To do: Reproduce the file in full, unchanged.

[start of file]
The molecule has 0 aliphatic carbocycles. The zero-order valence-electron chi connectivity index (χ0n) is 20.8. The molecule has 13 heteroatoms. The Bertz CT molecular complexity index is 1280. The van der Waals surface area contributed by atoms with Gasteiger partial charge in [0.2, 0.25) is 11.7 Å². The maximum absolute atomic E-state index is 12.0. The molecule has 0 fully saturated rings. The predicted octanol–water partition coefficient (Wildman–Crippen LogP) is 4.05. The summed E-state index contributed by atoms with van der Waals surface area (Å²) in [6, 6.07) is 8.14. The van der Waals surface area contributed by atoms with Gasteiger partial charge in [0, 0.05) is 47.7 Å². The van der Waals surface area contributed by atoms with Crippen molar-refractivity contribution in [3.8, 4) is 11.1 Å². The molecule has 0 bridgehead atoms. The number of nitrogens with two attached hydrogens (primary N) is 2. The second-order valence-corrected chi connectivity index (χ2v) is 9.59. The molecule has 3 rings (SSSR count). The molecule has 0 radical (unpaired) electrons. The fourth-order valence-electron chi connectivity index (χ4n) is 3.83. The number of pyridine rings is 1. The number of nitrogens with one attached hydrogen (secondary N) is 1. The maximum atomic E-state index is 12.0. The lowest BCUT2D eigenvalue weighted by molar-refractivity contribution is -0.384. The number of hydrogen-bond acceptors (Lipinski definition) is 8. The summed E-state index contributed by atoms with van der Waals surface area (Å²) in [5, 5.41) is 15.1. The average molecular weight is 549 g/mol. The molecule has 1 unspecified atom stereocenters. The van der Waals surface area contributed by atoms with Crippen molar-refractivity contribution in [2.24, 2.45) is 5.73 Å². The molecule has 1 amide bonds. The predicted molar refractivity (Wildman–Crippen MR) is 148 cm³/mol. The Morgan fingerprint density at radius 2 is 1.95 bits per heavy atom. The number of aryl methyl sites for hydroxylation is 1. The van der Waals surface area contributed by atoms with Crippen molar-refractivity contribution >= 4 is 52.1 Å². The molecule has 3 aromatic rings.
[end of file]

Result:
The molecule has 0 aliphatic carbocycles. The zero-order valence-electron chi connectivity index (χ0n) is 20.8. The molecule has 13 heteroatoms. The Bertz CT molecular complexity index is 1280. The van der Waals surface area contributed by atoms with Gasteiger partial charge in [0.2, 0.25) is 11.7 Å². The maximum absolute atomic E-state index is 12.0. The molecule has 0 fully saturated rings. The predicted octanol–water partition coefficient (Wildman–Crippen LogP) is 4.05. The summed E-state index contributed by atoms with van der Waals surface area (Å²) in [6, 6.07) is 8.14. The van der Waals surface area contributed by atoms with Gasteiger partial charge in [0, 0.05) is 47.7 Å². The van der Waals surface area contributed by atoms with Crippen molar-refractivity contribution in [3.8, 4) is 11.1 Å². The molecule has 0 bridgehead atoms. The number of nitrogens with two attached hydrogens (primary N) is 2. The second-order valence-corrected chi connectivity index (χ2v) is 9.59. The molecule has 3 rings (SSSR count). The molecule has 0 radical (unpaired) electrons. The fourth-order valence-electron chi connectivity index (χ4n) is 3.83. The number of pyridine rings is 1. The number of nitrogens with one attached hydrogen (secondary N) is 1. The maximum atomic E-state index is 12.0. The lowest BCUT2D eigenvalue weighted by molar-refractivity contribution is -0.384. The number of hydrogen-bond acceptors (Lipinski definition) is 8. The summed E-state index contributed by atoms with van der Waals surface area (Å²) in [5, 5.41) is 15.1. The average molecular weight is 549 g/mol. The molecule has 1 unspecified atom stereocenters. The van der Waals surface area contributed by atoms with Crippen molar-refractivity contribution in [2.24, 2.45) is 5.73 Å². The molecule has 1 amide bonds. The predicted molar refractivity (Wildman–Crippen MR) is 148 cm³/mol. The Morgan fingerprint density at radius 2 is 1.95 bits per heavy atom. The number of aryl methyl sites for hydroxylation is 1. The van der Waals surface area contributed by atoms with Crippen molar-refractivity contribution >= 4 is 52.1 Å². The molecule has 3 aromatic rings.